• Tracen isn't the only academy out there, and the Twinkle Series isn't the only worthwhile competition; some horse girls go to other schools away from Tokyo and participate in other competitions.
    • The horse girls' fathers are completely normal. They also are never appearing on-screen.
    • Horse girls are sort of the Pretty Derby equivalent to elves.

For The Game

  • Cash Cow Franchise: While already fairly popular before the games debut, it very quickly became this for Cygames following the game launch as it earned over 200 billion yen in 2 months and maintained its position at the first place in the App Store rankings, only falling from the top spot once. As of current it has unseated previous top Cygames earners Granblue Fantasy, Idolmaster Cinderella Girls Starlight Stage and Princess Connect: Redive, as well as non-Cygames produced gacha games such as the long-reigning Fate/Grand Order and Twisted Wonderland.
  • Dueling Works: With other top-earning gacha games such as Fate/Grand Order, Genshin Impact, Twisted Wonderland and et cetera. It’s also this with its brother and sister series from Cygames, but primarily Granblue Fantasy and Princess Connect.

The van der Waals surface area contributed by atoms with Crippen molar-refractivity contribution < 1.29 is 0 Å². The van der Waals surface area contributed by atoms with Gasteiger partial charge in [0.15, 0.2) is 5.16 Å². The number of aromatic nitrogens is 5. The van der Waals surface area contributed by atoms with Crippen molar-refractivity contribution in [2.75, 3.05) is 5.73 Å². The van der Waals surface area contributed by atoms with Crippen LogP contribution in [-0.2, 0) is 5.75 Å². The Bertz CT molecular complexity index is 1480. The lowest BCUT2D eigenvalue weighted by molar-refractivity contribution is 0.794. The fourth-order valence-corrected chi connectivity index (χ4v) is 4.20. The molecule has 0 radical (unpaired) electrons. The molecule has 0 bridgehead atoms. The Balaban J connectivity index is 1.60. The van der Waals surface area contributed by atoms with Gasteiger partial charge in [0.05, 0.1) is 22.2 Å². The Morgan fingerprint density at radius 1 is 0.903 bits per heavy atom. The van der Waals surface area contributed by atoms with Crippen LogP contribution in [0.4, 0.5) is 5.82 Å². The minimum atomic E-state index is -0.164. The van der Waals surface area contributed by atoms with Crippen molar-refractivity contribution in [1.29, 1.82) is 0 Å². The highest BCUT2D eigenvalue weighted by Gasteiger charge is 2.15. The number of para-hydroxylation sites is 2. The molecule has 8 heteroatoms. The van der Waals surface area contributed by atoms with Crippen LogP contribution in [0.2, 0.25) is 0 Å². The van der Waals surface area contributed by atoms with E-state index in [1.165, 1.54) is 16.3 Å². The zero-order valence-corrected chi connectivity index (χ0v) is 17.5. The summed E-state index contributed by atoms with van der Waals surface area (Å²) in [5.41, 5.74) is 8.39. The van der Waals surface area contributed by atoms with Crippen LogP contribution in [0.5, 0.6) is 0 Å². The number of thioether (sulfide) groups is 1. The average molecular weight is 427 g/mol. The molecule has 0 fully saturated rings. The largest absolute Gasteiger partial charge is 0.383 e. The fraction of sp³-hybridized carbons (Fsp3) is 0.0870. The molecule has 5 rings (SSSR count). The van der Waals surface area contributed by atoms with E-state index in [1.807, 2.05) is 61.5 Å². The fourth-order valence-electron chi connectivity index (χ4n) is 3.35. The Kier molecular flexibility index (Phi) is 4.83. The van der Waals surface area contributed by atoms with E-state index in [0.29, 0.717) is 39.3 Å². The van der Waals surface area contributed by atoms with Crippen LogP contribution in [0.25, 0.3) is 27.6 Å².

• Rule 34 – Creator Reactions:
    • Cygames's stance on the matter is essentially a very polite "please don't", since the game's basically a very loose interpretation of real horses in Japan's very lucrative horse racing industry, with permission from the horses' owners. Given that horse racing is one of only a handful of legalized gambling methods in Japan (the most lucrative one, to boot), in large part possible due to organized crime, the reaction is justified.
    • Mr. Nishiyama, the owner of the real Seiunsky and Nishinoflower was surprisingly okay with R18 art of the two, going with the justification that it helps bring some interest to the horse racing industry. After Twitter trolls made incessant Slut-Shaming comments (to the point where it was #1 trending regionally in Japan on Twitter for a time), he reversed his opinion on the matter, and Cygames insisted he just ban all fanart of the two characters. He then reversed his opinion again when the trolls stopped harassing him and the controversy died down.
  • Takatoshi Imanami is active on Twitter. According to his tweets, he apparently tried out the game for at least a couple of hours, and tweeted that the in-game Gold Ship was "harder to handle than the real one".